L. Detainee Debriefings - Comments on the Relationship
1. Abu Zubaydah
( ) The CIA provided four reports detailing the debriefings of Abu Zubaydah, a captured senior coordinator for al-Qaida responsible for training and recruiting. Abu Zubaydah said that he was not aware of a relationship between Iraq and al-Qaida. He also said, however, that any relationship would be highly compartmented and went on to name al-Qaida members who he thought had good contacts with the Iraqis. For instance, Abu Zubaydah indicated that he had heard that an important al-Qaida associate, Abu Mus'ab al-Zarqawi, and others had good relationships with Iraqi Intelligence. SENTENCE DELETED . During the debriefings, Abu Zubaydah offered his opinion that it would be extremely unlikely for bin Ladin to have agreed to ally with Iraq, due to his desire to keep the organization on track with its mission and maintain its operational independence. In Iraqi Support for Terrorism, Abu Zubaydah's information is reflected as:
- DELETED Afru Zubaydah opined that it would have been "extremely unlikely" for bin Laden to have agreed to "ally" with Iraq,
but he acknowledged it was possible there were al-Qaida-Iraq communications or emissaries to which he was not privy.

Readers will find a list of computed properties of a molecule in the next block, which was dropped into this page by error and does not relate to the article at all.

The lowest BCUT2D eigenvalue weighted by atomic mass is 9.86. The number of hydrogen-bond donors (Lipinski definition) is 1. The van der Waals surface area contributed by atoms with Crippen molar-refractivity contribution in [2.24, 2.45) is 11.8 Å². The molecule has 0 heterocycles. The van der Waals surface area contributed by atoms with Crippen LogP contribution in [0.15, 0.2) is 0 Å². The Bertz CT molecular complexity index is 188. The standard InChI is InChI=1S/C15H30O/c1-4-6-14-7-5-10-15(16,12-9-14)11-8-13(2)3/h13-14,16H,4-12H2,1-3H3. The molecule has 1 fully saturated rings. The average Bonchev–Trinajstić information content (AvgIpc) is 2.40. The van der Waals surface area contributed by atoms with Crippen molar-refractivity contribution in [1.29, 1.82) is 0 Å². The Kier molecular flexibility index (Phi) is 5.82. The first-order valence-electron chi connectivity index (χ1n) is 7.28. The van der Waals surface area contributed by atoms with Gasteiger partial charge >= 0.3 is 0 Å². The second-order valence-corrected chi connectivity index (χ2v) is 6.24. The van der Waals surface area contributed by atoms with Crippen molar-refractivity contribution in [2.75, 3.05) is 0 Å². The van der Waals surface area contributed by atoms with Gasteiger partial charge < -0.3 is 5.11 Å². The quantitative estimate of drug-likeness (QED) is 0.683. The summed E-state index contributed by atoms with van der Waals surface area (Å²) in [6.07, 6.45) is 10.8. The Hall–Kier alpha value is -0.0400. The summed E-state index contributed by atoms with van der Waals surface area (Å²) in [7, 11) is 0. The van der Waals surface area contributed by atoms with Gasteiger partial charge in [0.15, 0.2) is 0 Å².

( ) 2. DELETED
( ) PARAGRAPH DELETED
3. Khalid Shaikh Muhammad
(U) For purposes of comparison, Committee staff requested information from the CIA on Khalid Shaikh Muhammad's (KSM) comments on an Iraq-al-Qaida relationship. The CIA provided a one page response to the staffs request that stated that Khalid Shaikh Muhammad, the planner of the September 11, 2001 terrorist attacks against the United States, also maintained that he was unaware of any collaborative relationship between al-Qaida and the former Iraqi regime, citing ideological disagreements as an impediment to closer ties. In addition, he was unable to corroborate reports that al-Qaida associate Abu Mus'ab al-Zarqawi had traveled to Iraq to obtain medical treatment for injuries sustained in Afghanistan.
(U) The CIA assessed that KSM probably is accurately describing his understanding of the relationship. Most reporting indicates that KSM did not join al-Qaida until the late 1990s and did not enter the top echelon of its decision-making leadership until after the September 11, 2001 attacks. Prior to September 2001, he was an important operational planner but had a limited role in the administration of al-Qaida. He therefore may not have been privy to many activities pursued by other parts of the group, which could include contacts with Iraq.
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